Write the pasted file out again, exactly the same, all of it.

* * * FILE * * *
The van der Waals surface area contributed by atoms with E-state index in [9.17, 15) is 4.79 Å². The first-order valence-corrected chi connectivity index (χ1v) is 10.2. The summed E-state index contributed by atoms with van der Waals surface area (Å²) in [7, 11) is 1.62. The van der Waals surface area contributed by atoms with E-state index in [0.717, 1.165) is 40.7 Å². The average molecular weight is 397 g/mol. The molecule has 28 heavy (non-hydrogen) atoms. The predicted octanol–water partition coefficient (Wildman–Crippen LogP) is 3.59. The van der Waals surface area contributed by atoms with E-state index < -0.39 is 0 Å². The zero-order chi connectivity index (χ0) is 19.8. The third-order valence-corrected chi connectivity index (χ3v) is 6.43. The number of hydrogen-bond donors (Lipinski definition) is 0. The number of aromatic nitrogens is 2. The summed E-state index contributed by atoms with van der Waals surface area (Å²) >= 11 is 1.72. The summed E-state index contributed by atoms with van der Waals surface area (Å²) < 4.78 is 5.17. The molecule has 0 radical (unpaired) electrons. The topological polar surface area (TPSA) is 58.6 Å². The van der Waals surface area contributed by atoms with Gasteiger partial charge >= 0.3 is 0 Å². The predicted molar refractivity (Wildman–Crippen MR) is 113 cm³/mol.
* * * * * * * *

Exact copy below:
The van der Waals surface area contributed by atoms with E-state index in [9.17, 15) is 4.79 Å². The first-order valence-corrected chi connectivity index (χ1v) is 10.2. The summed E-state index contributed by atoms with van der Waals surface area (Å²) in [7, 11) is 1.62. The van der Waals surface area contributed by atoms with E-state index in [0.717, 1.165) is 40.7 Å². The average molecular weight is 397 g/mol. The molecule has 28 heavy (non-hydrogen) atoms. The predicted octanol–water partition coefficient (Wildman–Crippen LogP) is 3.59. The van der Waals surface area contributed by atoms with E-state index < -0.39 is 0 Å². The zero-order chi connectivity index (χ0) is 19.8. The third-order valence-corrected chi connectivity index (χ3v) is 6.43. The number of hydrogen-bond donors (Lipinski definition) is 0. The number of aromatic nitrogens is 2. The summed E-state index contributed by atoms with van der Waals surface area (Å²) >= 11 is 1.72. The summed E-state index contributed by atoms with van der Waals surface area (Å²) < 4.78 is 5.17. The molecule has 0 radical (unpaired) electrons. The topological polar surface area (TPSA) is 58.6 Å². The van der Waals surface area contributed by atoms with Gasteiger partial charge >= 0.3 is 0 Å². The predicted molar refractivity (Wildman–Crippen MR) is 113 cm³/mol.